On the third Tuesday in December the deliveryman arrived in the street outside my building with his truck and we drove around to the loading dock where two security guards were waiting for us. Together, the man and I wheeled the bookcases into the garage, into the lift, and took them up to my unit. We had finished before 11am. The following photo shows one unit after it was installed and filled with books.

I had started to use my new shredder from Officeworks (see photo below) – dad’s machine gave up the ghost one day – as well as a vacuum cleaner I bought at Godfreys on the Great Western Highway. I also bought a new clock at Officeworks because my old one, bought in Burwood in 2008, stopped working too. 

Underneath a stack of old papers – tax invoices, phone bills, records of the amount of urine dad had produced when he had catheterised himself to micturate – I brought out of one box that had been in the library a funeral directors’ bag – stemming from the event of dad’s death – with, in it, a Bible that had belonged to mum’s great-grandmother, Maria Alexina Carr. This woman’s husband had been born in Ireland. In the summer of 2011 the book was damaged when water and sewage filled the basement of mum’s building in Maroochydore.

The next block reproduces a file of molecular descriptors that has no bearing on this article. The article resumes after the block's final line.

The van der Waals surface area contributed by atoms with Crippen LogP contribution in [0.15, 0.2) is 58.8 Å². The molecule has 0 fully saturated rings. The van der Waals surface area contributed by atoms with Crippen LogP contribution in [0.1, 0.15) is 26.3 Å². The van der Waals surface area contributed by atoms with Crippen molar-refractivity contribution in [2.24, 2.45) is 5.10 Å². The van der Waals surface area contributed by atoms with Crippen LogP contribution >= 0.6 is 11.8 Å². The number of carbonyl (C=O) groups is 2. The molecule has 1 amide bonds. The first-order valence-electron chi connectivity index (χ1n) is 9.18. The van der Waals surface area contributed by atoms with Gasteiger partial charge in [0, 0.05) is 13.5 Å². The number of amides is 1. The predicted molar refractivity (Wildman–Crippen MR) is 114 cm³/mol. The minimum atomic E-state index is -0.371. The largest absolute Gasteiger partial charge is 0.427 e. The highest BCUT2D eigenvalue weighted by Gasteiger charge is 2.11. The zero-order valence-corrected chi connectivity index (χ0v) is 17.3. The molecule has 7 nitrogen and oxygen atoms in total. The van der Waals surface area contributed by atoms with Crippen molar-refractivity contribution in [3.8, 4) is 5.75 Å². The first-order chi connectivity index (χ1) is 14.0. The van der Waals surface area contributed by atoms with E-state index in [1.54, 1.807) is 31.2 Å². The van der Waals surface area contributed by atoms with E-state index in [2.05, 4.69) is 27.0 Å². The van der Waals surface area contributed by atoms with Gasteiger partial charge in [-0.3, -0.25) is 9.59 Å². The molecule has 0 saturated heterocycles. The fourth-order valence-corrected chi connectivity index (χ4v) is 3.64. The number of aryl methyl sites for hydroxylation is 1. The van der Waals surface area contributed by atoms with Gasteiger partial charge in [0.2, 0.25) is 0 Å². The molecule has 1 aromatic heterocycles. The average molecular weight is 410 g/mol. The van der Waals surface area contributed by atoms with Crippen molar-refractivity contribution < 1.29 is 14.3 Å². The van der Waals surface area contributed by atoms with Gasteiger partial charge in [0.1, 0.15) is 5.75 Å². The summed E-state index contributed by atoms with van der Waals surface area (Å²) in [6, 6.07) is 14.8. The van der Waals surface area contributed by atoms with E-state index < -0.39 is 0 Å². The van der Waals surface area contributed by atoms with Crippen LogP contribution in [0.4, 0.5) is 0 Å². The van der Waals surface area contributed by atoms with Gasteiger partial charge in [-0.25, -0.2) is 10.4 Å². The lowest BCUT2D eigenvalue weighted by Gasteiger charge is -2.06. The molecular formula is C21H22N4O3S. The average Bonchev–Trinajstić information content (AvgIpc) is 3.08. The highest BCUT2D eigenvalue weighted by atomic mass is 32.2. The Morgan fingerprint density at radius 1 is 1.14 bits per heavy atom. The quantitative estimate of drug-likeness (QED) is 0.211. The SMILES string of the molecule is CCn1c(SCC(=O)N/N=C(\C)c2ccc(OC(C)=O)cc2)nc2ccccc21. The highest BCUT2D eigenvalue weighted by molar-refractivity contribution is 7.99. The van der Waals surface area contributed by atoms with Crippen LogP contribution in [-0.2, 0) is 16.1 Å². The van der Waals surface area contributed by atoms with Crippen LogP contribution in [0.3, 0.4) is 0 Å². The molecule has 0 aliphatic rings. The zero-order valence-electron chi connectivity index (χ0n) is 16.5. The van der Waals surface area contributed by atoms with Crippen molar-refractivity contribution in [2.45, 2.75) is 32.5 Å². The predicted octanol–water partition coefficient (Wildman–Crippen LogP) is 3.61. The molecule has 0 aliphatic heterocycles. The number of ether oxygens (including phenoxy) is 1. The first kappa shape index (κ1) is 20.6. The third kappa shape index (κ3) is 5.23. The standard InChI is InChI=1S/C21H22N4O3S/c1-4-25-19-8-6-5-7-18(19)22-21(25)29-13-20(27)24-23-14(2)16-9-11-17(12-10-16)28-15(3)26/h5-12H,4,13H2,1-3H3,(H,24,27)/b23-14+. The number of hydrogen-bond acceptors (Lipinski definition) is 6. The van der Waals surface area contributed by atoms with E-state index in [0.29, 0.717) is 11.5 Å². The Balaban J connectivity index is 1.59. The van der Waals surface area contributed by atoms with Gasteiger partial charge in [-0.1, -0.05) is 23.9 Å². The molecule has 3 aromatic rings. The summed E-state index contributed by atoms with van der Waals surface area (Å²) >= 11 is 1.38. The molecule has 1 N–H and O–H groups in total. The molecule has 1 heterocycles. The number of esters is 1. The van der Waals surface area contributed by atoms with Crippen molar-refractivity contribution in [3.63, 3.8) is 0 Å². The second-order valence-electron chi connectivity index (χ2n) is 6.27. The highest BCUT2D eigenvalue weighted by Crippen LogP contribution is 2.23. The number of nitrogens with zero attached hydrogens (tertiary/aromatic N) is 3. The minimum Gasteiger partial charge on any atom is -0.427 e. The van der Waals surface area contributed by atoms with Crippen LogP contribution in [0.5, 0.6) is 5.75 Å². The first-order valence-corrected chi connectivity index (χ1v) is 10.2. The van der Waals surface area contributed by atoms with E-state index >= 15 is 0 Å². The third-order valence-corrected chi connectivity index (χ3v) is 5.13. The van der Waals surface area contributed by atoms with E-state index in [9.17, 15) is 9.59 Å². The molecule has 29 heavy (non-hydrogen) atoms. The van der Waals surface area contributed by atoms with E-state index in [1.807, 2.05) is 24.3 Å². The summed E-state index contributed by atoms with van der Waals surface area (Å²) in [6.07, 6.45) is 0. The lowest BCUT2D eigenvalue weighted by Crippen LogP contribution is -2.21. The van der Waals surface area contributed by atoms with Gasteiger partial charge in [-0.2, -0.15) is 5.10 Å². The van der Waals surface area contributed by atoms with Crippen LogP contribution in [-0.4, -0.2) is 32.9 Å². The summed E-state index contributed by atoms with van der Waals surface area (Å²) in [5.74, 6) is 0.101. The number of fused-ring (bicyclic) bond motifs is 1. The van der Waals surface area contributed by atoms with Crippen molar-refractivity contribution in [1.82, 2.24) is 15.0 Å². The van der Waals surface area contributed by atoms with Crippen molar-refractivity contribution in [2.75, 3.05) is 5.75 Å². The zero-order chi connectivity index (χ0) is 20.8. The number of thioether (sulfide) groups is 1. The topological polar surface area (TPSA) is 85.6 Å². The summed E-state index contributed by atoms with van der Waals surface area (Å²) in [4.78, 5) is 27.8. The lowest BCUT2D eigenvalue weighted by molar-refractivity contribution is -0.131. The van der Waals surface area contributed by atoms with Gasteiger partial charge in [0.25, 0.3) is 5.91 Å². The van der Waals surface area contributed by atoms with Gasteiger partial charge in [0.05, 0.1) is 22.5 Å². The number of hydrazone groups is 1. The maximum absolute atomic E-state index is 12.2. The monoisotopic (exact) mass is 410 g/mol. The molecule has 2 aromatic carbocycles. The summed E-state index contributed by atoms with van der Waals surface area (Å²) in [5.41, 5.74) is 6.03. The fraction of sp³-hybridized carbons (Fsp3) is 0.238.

I even got to the bottom drawer of the filing cabinet and emptied it of papers. Some were sorted and stashed elsewhere and others – including bags of receipts from old tax returns – were shredded. I felt bad about all the paper I was putting down the garbage chute, and I was heading to the loading bay to dispose of three bags of paper when, at the moment the lift arrived, the cleaner appeared with his wheelie bin. I asked him what to do with shredded paper and he said to just put it in the garbage room on the floor and it would then be recycled. If I put it in the chute, he went on, the rubbish container at the bottom of the refuse shaft would fill up too quickly.